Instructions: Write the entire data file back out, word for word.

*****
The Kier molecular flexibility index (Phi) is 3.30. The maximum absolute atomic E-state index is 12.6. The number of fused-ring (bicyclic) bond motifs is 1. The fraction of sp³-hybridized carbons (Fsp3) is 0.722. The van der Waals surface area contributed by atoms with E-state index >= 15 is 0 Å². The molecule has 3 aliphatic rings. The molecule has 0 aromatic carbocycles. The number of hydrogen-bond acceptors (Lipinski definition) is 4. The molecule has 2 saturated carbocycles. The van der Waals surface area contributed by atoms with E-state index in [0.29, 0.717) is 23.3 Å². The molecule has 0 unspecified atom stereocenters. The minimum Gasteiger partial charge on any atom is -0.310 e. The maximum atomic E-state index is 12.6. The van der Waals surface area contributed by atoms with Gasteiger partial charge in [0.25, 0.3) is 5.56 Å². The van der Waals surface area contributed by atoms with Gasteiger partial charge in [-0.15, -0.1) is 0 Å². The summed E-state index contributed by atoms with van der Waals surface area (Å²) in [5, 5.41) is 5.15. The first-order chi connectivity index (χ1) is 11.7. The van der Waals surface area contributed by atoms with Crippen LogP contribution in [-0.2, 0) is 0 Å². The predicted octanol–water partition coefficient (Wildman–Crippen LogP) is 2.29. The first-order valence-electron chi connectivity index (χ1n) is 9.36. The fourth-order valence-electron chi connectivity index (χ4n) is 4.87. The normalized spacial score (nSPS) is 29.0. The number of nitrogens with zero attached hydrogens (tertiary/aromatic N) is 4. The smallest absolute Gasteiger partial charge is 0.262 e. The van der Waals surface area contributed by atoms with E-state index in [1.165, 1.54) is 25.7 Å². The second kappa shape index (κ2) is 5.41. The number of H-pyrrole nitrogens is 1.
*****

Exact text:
The Kier molecular flexibility index (Phi) is 3.30. The maximum absolute atomic E-state index is 12.6. The number of fused-ring (bicyclic) bond motifs is 1. The fraction of sp³-hybridized carbons (Fsp3) is 0.722. The van der Waals surface area contributed by atoms with E-state index >= 15 is 0 Å². The molecule has 3 aliphatic rings. The molecule has 0 aromatic carbocycles. The number of hydrogen-bond acceptors (Lipinski definition) is 4. The molecule has 2 saturated carbocycles. The van der Waals surface area contributed by atoms with E-state index in [0.29, 0.717) is 23.3 Å². The molecule has 0 unspecified atom stereocenters. The minimum Gasteiger partial charge on any atom is -0.310 e. The maximum atomic E-state index is 12.6. The van der Waals surface area contributed by atoms with Gasteiger partial charge in [0.25, 0.3) is 5.56 Å². The van der Waals surface area contributed by atoms with Gasteiger partial charge in [-0.15, -0.1) is 0 Å². The summed E-state index contributed by atoms with van der Waals surface area (Å²) in [5, 5.41) is 5.15. The first-order chi connectivity index (χ1) is 11.7. The van der Waals surface area contributed by atoms with Crippen LogP contribution in [-0.2, 0) is 0 Å². The predicted octanol–water partition coefficient (Wildman–Crippen LogP) is 2.29. The first-order valence-electron chi connectivity index (χ1n) is 9.36. The fourth-order valence-electron chi connectivity index (χ4n) is 4.87. The normalized spacial score (nSPS) is 29.0. The number of nitrogens with zero attached hydrogens (tertiary/aromatic N) is 4. The smallest absolute Gasteiger partial charge is 0.262 e. The van der Waals surface area contributed by atoms with E-state index in [1.165, 1.54) is 25.7 Å². The second kappa shape index (κ2) is 5.41. The number of H-pyrrole nitrogens is 1.